Michael Franken, Democratic Candidate For Senate, Campaigns In Glenwood


U.S. Senate candidate Michael Franken campaigned in Glenwood last week. The Democrat is challenging incumbent Republican Charles Grassley.

Retired U.S. Navy Admiral Michael Franken attracted a curious crowd of more than 30 people during a campaign stop in Glenwood last Tuesday.

Franken is the Democratic candidate challenging Republican U.S. Senator Charles Grassley in the November general election.

“I’m a strong-willed, substantial Democrat that demands we get things done for the American people,” he said. “I go to Washington, D.C., owing no one except for the electors of Iowa and this nation.”

Franken is a retired three-star admiral who spent over three decades in military service and grew up in a small community in Sioux County, one of the most conservative areas in the state. His unique background gives the Democratic Party hope that he’s a candidate who can win over voters in rural areas of Iowa that have traditionally voted Republican.

Franken conceded during his Glenwood visit that he doesn’t have the name recognition of Grassley but insisted his polling numbers are on the rise.

“My campaign strategy is to knock on every Dem (Democratic) door once, Republican door twice and Independent door thrice,” he said. “My job is not to represent Democrats but to represent everyone. I will work equally hard for everyone.”

Grassley, 88, is the second oldest member of the Senate and has represented Iowa since 1981. Democrats believe Grassley’s age and his career as a “lifelong politician” make him vulnerable.

“Depending upon which poll you believe, I am as much as 8 points behind or as little as 4 points behind,” Franken said. “That was as of three weeks ago and we believe it’s getting closer.”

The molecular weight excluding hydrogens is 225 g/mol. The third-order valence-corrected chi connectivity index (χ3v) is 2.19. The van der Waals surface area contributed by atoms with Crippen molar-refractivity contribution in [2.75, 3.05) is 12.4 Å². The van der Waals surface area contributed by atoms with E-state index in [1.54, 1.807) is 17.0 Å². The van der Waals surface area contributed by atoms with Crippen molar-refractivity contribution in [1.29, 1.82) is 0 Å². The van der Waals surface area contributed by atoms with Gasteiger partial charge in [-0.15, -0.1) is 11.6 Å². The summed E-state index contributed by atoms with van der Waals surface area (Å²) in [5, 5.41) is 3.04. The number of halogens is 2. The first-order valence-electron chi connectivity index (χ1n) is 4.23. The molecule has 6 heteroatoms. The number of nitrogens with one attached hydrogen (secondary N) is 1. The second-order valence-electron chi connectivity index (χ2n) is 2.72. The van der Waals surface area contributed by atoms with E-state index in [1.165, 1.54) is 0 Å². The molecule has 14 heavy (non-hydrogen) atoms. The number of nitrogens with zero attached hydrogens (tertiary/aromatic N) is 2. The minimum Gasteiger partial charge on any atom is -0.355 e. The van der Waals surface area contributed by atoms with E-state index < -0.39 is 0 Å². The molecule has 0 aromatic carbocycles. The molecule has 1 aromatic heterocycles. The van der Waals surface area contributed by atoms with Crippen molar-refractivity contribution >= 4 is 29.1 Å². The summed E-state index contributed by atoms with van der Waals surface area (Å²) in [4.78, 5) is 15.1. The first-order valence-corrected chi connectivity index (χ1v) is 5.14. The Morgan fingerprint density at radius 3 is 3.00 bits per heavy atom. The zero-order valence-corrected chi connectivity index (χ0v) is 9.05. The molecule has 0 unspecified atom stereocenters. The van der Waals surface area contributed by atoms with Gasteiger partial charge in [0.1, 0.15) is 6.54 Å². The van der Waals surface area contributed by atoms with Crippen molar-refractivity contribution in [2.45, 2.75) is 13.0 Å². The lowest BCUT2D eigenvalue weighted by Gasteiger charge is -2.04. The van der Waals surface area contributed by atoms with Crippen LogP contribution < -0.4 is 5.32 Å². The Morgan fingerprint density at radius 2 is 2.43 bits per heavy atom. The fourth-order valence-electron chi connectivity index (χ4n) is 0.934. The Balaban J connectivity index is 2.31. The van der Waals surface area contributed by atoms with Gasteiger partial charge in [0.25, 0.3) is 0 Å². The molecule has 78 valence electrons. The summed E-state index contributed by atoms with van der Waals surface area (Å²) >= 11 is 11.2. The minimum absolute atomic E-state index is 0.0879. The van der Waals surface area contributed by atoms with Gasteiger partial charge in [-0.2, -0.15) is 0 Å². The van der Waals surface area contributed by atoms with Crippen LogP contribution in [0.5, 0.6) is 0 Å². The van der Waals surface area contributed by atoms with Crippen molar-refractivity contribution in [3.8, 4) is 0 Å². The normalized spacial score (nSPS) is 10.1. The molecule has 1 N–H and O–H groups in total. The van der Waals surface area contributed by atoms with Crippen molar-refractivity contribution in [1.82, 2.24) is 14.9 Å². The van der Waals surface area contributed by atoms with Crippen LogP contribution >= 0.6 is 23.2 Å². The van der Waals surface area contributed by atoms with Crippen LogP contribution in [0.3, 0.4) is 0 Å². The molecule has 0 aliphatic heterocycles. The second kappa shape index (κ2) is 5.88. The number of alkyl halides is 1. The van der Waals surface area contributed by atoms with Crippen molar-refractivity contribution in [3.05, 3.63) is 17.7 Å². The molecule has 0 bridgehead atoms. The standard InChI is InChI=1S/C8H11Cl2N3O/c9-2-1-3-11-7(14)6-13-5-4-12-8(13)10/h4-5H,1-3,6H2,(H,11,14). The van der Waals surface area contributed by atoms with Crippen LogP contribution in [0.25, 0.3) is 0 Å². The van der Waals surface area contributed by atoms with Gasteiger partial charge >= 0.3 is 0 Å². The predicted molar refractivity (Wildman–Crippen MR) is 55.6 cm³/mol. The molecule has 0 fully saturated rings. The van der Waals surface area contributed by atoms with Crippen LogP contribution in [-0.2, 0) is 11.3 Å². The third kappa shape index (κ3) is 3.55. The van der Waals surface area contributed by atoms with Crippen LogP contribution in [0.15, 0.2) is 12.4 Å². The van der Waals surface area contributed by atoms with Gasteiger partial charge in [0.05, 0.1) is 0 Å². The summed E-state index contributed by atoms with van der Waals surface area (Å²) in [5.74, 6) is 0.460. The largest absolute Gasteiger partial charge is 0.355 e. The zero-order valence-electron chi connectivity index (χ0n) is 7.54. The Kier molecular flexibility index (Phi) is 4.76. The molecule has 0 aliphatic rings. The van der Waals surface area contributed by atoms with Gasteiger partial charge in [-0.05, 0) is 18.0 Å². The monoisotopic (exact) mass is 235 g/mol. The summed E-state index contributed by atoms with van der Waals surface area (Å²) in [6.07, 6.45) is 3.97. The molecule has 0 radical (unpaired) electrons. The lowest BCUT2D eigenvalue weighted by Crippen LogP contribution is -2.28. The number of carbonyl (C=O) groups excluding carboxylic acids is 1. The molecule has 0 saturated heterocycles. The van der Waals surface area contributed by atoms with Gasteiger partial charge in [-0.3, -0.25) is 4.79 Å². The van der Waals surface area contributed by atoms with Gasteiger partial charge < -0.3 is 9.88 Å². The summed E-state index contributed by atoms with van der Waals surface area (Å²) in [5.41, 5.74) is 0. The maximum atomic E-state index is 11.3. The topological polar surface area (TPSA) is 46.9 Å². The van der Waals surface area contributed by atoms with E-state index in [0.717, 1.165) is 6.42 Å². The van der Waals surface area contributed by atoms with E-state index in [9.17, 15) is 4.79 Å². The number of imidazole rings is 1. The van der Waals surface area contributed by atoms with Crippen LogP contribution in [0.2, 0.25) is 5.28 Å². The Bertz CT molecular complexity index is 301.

Franken said if elected, Iowans would have a senator working for the best interest of their state and their nation, not a political party and or special interest. During his career in the Navy, Franken said he worked all over the world as a commanding officer in strategy and policy positions. He noted that he served under both Republican and Democratic secretaries of defense and presidents. He held legislative positions for presidents George W. Bush and Barrack Obama and did “pro bono” work for the government during Donald Trump’s presidency.

“We worked inside the Senate to get things done back when we spoke to each other, which is happening less these days,” he said. “My job is to bridge them (Republicans and Democrats).”

During his appearance in Glenwood, Franken addressed multiple topics, including foreign policy, partisan politics, abortion, women’s rights, responsible gun ownership and the Jan. 6, 2021,  insurrection at the U.S. Capitol.

“I entered this race on the heels of Jan. 6 because if you think that was not an affront on our Democracy, on our way of life, on our type of government, you’d be wrong,” he said. “And, it’s not over. It’s being normalized, rationalized, routinized.

“If you can say anything about me, I performed to the best of my ability for a long time internationally to preserve our way of life and now I’m doing this internally. I will be a steel-jawed individual for all such matters.”

Franken promised his Glenwood audience that if elected, he’ll serve in the best interest of Iowa with no  allegiances to donors, lobbyists or outside political interests.

“We don’t take corporate money, we don’t take dark money,” he said. “I’m not a fan of Citizens United at all. I’m a fan of citizens of this country demanding that we perform to their satisfaction or we leave.”

 

The Opinion-Tribune

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